So the Christmas break is finally here, and undoubtedly your few weeks are jam-packed with a heady mix of homecoming parties, festive frolics and (the not so welcomed) revision and coursework. You should absolutely relish the time you have to relax and unwind after all your hard work in term one. However, just in case you do find yourself having a spare moment in between eating, drinking and being merry, here are a couple of time-filler activities that are also enormously productive in the job-hunting game.
Check your dates
The graduate recruitment world is one that works in seasons and one of the big recruitment application intakes finishes in January. If you do have a lot of work/revision/sleeping to do and don't possibly have time to complete four-page applications at the moment, at least search through jobs with upcoming deadlines, make a list of the ones that catch your eye and set reminders for when their deadlines are, thus making them easy to locate when you do find yourself at a loose end for half an hour.
Arrange work experience
You can never have too much work experience so try to cram it in whenever possible. The winter break is a great opportunity to find businesses in your hometown that may be able to offer a few days in the office over Christmas, or even arrange a more substantial placement over the next holiday (say, three weeks at Easter). Showing your proactivity and enthusiasm in improving your CV will set you apart to local employers, and let's be honest many of them will probably have a lot of 'down-time' at the moment and will be more likely to take a phone call or an email from a friendly student than when businesses are back to running at full capacity in the New Year.
Are you on LinkedIn yet? No? Well now, there is your problem! Professional networks, and in particular, LinkedIn, are the new go-to devices for recruiters. They offer the opportunity to advertise a role, accept applications and browse suitable applicants all in one convenient space. It's not only cheap and easy for employers to find people, but it's also a super-convenient way for you to bring your CV to the attention of the right people. The best way to maximise the potential of your profile is to just play around with it, but we also have some handy profile-building tips to get you started.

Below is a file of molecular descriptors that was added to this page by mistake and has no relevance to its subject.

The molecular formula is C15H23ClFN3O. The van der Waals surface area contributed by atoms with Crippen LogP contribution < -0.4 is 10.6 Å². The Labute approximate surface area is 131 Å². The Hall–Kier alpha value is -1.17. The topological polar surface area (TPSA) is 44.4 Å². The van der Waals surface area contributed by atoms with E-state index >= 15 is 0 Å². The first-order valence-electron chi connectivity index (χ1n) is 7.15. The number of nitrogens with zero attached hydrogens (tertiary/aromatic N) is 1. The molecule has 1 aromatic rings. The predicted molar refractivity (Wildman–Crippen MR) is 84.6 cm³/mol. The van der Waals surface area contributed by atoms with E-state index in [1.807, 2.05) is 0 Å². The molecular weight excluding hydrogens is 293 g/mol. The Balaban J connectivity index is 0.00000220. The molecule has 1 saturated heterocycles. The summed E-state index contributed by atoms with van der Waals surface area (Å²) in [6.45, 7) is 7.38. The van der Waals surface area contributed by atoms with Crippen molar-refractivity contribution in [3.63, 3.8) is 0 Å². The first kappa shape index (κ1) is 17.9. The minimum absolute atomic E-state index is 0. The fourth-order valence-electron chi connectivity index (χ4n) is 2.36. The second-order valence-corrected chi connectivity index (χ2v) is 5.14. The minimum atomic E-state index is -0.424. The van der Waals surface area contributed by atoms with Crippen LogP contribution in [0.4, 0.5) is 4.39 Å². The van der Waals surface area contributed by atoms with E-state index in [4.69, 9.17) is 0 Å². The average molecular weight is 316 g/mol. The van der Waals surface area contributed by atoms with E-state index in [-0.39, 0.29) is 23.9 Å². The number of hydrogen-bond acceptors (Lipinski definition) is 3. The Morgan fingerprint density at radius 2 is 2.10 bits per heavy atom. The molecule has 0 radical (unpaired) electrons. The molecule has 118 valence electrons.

Start real-life networking
Unbeknown to many students, in towns across the country people in different industries find other people from their industry and organise events. These events are very often free and have the sole purpose of connecting people within the same industry (quite simple really). They meet in pubs and church halls and other public spaces and have discussions about important things affecting their industry, and they network. Find one of these networks and join in, you don't have to be already working, you just have to have a keen interest in the topics they discuss and a readiness to talk to strangers. Also, quite often they have free wine and sandwiches!
Rewrite your CV
You are probably sick of hearing this and think that you have included all you possibly can in the two-page document that summarises every skill and attribute you have ever developed, but no CV is perfect. If you are finding that no matter how many applications you make and how many skills listed in the job description you know you have you are still unsuccessful, then rip-up your old CV and start completely afresh. Creating a new document instead of editing an old one will force you to streamline all the important bits into one slick, recruiter-impressing Curriculum Vitae. If you can't remember what was on it before, it probably isn't relevant anymore anyway! (Check out our CV writing tips too).
That should be enough activities to tide you over for a while, or at least to use as an excuse when your mum asks you to play Monopoly with your younger cousins, "I'd really love to mum, but I'm just developing my graduate career". No one can argue with that.
Have a great Christmas, and happy jobhunting!
Follow Abbie Baisden on Twitter: www.twitter.com/milkroundonline